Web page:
Every once in a while, as I page through an old Photoplay magazine, an article stands out from the rest. This was definitely the case regarding the following piece of writing. It is titled, “Spyglass on Jean Harlow, Also Known as Hell’s Angel.” It is an entertaining article that was written to give the reader a look at the goofy side of Harlow. The following was published in the 1931 edition of the magazine. It is fascinating and quirky, while conveying a unique style of writing. I hope you enjoy it as much as I did.
In my poking and snooping around among the suppressions, depressions and expressions of the movie great, I have come upon many startling things.
As a psychoanalyst of practically no standing it was my good fortune to discover Mary Pickford’s barberphobia, or “clipper-fear,” caused by the fact that she had worn long corkscrew curls for nigh onto thirty years. You may remember my learned monograph on malignant Garbomania — that deadly disease which has caused thousands of our girls to expose their foreheads, fake an accent and keep their eyes half closed in an effort to appear mysterious and alluring.
This one symptom alone has caused literally hundreds of our young women to be hit on the south façade by taxicabs.
In spite of the astounding results of my past rummaging among so-called “souls” (ha-ha!), I have seldom been confronted with a more interesting subject than Miss Jean Harlow, who shall be known hereafter in this essay, for purposes of brevity, as That Hotsy Totsy Platinum-Haired Baby Doll Who Knocks Over Ben Lyon in the Early Sequences of “Hell’s Angels” by Appearing Clothed Almost Entirely in Her Armor of Girlish Purity.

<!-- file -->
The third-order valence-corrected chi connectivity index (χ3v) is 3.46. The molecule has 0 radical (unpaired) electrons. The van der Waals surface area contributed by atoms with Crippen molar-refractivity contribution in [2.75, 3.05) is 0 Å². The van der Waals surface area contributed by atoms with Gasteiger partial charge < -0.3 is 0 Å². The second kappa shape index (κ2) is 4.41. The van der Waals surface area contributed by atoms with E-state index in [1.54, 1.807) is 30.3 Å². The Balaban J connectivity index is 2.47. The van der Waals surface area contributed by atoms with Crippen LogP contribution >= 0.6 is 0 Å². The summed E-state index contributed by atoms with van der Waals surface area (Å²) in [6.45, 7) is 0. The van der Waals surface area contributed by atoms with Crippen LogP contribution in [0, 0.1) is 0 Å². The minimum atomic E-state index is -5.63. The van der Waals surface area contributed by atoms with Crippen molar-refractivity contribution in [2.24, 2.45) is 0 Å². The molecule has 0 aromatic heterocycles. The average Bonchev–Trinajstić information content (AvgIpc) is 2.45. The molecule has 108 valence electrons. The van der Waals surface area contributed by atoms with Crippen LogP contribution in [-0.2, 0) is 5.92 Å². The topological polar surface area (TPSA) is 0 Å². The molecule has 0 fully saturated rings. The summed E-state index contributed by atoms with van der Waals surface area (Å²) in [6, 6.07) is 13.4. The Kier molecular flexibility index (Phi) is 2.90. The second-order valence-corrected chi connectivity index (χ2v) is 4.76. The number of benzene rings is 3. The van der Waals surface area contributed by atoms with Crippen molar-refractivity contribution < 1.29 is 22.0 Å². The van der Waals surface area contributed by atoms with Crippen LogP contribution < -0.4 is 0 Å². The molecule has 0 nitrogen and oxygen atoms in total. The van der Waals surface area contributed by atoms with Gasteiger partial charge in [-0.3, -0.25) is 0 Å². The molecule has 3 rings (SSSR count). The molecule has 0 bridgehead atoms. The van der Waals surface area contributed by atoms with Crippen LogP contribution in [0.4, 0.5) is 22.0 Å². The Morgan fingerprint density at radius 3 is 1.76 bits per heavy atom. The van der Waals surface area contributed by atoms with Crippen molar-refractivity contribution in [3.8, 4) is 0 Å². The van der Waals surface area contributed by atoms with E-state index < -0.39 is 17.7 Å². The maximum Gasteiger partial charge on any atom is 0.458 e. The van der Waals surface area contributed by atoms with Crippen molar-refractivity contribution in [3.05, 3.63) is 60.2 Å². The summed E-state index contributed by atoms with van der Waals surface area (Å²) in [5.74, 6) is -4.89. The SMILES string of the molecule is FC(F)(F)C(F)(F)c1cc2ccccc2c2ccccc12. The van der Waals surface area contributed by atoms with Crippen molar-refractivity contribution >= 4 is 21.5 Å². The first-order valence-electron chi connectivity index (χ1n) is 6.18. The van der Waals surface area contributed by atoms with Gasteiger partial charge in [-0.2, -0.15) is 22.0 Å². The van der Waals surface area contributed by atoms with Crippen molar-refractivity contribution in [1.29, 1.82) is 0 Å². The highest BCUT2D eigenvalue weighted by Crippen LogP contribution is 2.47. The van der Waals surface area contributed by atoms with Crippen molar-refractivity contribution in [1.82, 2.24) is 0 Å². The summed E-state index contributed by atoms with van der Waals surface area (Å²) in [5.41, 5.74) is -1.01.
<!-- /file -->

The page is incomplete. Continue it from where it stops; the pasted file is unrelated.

Well, to make a long story interminable, I was ushered into Suite 3011 of the famous New Yorker Hotel (Ah there, Manager Hitz! How about a due-bill?) by several suspicious house-detectives, and came face to face with my subject.
Yes, young men, your worst fears are true! Miss Harlow (Jeanie to me) is calculated to knock you over with an eyelash at fifty paces. Both in circumference, diameter and altitude she is eminently satisfactory. On her right ankle (and what an ankle it is, not to mention the left!) she wears a silver anklet (or “shackle d’amour,” as we French have it). Over a piquant (whoops!) and provocative face, studded with two gorgeous samples of human eye, or orb, appears that mass of amazin’ hair, which starts several inches above the eyebrows, ripples gracefully over the skull and falls in a torrent of silver down the back of the lady’s neck.
Silver? Not exactly – it is about the color of a pale salt water taffy, or the bracelet you mean to buy the sweetie-pie the very next minute there’s a bull market. It is startling hair, almost bizarre, but on the whole quite beautiful.
But enough of the externals. It is Miss Harlow’s sub, or unconscious with which this treatise has to do. As I stepped into her presence I struck her sharply on the knee-cap with one of the little hammers we scientists carry on all professional visits. Miss Harlow feinted smartly with her left and then drove a sharp right to the third weskit button. “Forthright, earnest, sincere and handy with her dukes,” I jotted down on my tablets.
Miss Harlow was surprised in the act of reading “Kristin Lavransdatter,” a novel by Miss Sigrid Undset. It runs to 391 pages of fine print. Miss Harlow (Presh to me) was surprised in the middle of page four. She told me, becomingly, that if her eyes hold out and the north light is good, she expects to finish the book before Mr. Howard Hughes goes on the breadline. “Intelligent, ambitious, a seeker after the finer things,” I noted.
Carelessly displayed on an adjacent reading table was a well-thumbed copy of the issue of Photoplay. “Unusually intelligent, remarkably keen and nippy, well informed and a connoisseur of the very best in current literature and photographic art,” I was careful to note.